Why you should consider joining a hearing loss support group
Attendees say they provide a safe space to share experiences and foster new friendships
As someone with progressive, bilateral hearing loss, Teri Breier of Los Angeles, Calif., knows what it’s like to feel isolated.
“Growing up, I didn’t know anyone else my age who wore hearing aids and I spent decades hiding the fact I had a disability,” Breier admits.
In 2016, Breier attended her first Hearing Loss of America Association (HLAA) chapter meeting in Los Angeles and was pleasantly surprised to meet many people with hearing loss who ranged in age from 20 to 70+.
“It’s been so gratifying to “meet my tribe” of people that understand the struggles I experience communicating with others every day,” she says.
As Breier knows, navigating hearing loss can be challenging and the shared experience of meeting others with like experiences in a support group can be invaluable.
'I'm not alone!'
HLAA has created a nationwide network of support groups for people with hearing loss and is one of several organizations, including the Association of Late Deafened Adults, to offer support groups across the country.
“We know that when people connect with others who share the same issues and challenges, it can be very empowering,” says Barbara Kelley, HLAA’s Executive Director. “One of the most common things we hear when people attend an HLAA event for the first time, is ‘I’m not alone!’ Hearing loss can be isolating, so support and connection are often what inspires people to thrive.”
After joining the HLAA Los Angeles chapter, Breier stopped hiding her hearing loss, took on leadership roles within the group, and became a more vocal self-advocate. Like many people who start by attending a support group, Breier became involved in some of HLAA’s other events and fundraisers.
“I’ve learned so much through HLAA about assistive technology and available resources, which have helped me to continue my education and even land a rewarding new remote job with the national HLAA organization,” Breier says.
The focus is on helping each other–not complaining
Kelley says one common misconception about support groups is that they serve as venues for people to complain or feel sorry for themselves.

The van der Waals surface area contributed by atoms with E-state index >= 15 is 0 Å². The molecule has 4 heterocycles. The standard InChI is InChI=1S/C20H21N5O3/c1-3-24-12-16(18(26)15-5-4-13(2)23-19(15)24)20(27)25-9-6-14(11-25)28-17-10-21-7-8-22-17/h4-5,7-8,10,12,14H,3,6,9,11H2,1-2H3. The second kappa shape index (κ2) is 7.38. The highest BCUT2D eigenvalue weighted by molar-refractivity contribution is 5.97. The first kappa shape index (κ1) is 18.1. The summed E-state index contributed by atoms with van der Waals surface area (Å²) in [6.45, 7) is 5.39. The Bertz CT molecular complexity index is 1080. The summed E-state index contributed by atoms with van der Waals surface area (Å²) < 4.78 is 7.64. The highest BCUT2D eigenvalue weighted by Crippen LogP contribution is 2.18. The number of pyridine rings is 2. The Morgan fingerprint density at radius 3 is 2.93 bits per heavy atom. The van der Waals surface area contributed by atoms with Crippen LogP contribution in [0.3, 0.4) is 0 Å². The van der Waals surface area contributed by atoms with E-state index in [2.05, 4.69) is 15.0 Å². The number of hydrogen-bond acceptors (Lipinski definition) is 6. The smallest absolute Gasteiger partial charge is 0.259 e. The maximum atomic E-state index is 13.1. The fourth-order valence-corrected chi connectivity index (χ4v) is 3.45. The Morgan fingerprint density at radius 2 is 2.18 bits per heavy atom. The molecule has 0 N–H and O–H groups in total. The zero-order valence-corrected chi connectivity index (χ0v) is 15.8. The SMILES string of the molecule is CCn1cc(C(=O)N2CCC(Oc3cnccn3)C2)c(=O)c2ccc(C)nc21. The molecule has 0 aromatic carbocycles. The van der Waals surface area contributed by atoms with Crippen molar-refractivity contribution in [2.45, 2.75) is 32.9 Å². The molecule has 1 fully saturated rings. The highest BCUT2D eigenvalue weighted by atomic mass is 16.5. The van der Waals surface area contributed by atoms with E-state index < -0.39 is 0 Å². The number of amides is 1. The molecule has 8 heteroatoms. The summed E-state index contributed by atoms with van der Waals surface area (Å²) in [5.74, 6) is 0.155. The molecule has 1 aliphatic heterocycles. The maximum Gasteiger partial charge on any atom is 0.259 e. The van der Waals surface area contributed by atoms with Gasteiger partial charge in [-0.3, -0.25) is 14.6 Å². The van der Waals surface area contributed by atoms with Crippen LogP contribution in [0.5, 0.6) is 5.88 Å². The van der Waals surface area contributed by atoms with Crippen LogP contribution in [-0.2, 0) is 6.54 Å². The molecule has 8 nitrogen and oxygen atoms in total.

“This couldn’t be further from reality at any HLAA event,” she says. “We’re a diverse community represented by people of all ages who are actively engaged in helping others with hearing loss find solutions to common challenges.”
For many people, such as Breier, a support group is often the first time a person with hearing loss has met others who can relate to their daily challenges.
“It can be hard to make sense of a hearing world when you have limited hearing abilities,” Breier says. “In a support group, you can relax, take advantage of technology like live captioning, and socialize in an accepting, non-judgmental environment.”
Finding a support group
Even the most well-meaning family and friends often don’t fully understand the challenges of what it’s like to live with a hearing impairment. That’s where support groups help by offering a place to talk candidly with others and share information.
In addition to HLAA, there are support services available across the country where people with hearing loss can connect with others and get peer-to-peer support. The SayWhatClub offers six e-mail list serves and two private Facebook groups. Since they’re an international group, there’s almost always a member online to provide support or answer questions. The AG Bell Association for the Deaf and Hard of Hearing also offers support groups throughout the U.S.
In Santa Rosa, Calif., Debbie Ezersky, Deaf and Hard of Hearing Program Coordinator in the Disability Services department at Santa Rosa Junior College, has been overseeing a hearing loss support group for the past 15 years.
“It started out as a therapeutic group and has become more educational with our monthly classes featuring a wide array of speakers including an audiologist who answers questions from the group and a presentation on the latest advancements in cochlear implants and hearing aids,” Ezersky says.
Friends and family members are invited to attend the support group which is offered as a non-credit free class that meets over Zoom using auto captioning. Since the group is offered online, anyone in California can attend.
“I remember when the spouse of one of our members attended and I asked about the silver lining of having a loved one with hearing loss,” Ezersky says. “They told us how their communication had dramatically improved because their spouse now has their full attention and concentration during a conversation.”
“We also discuss coping strategies and how people can advocate for themselves,” Ezersky says. “It’s a warm and supportive group and our members look forward to our monthly meetings.”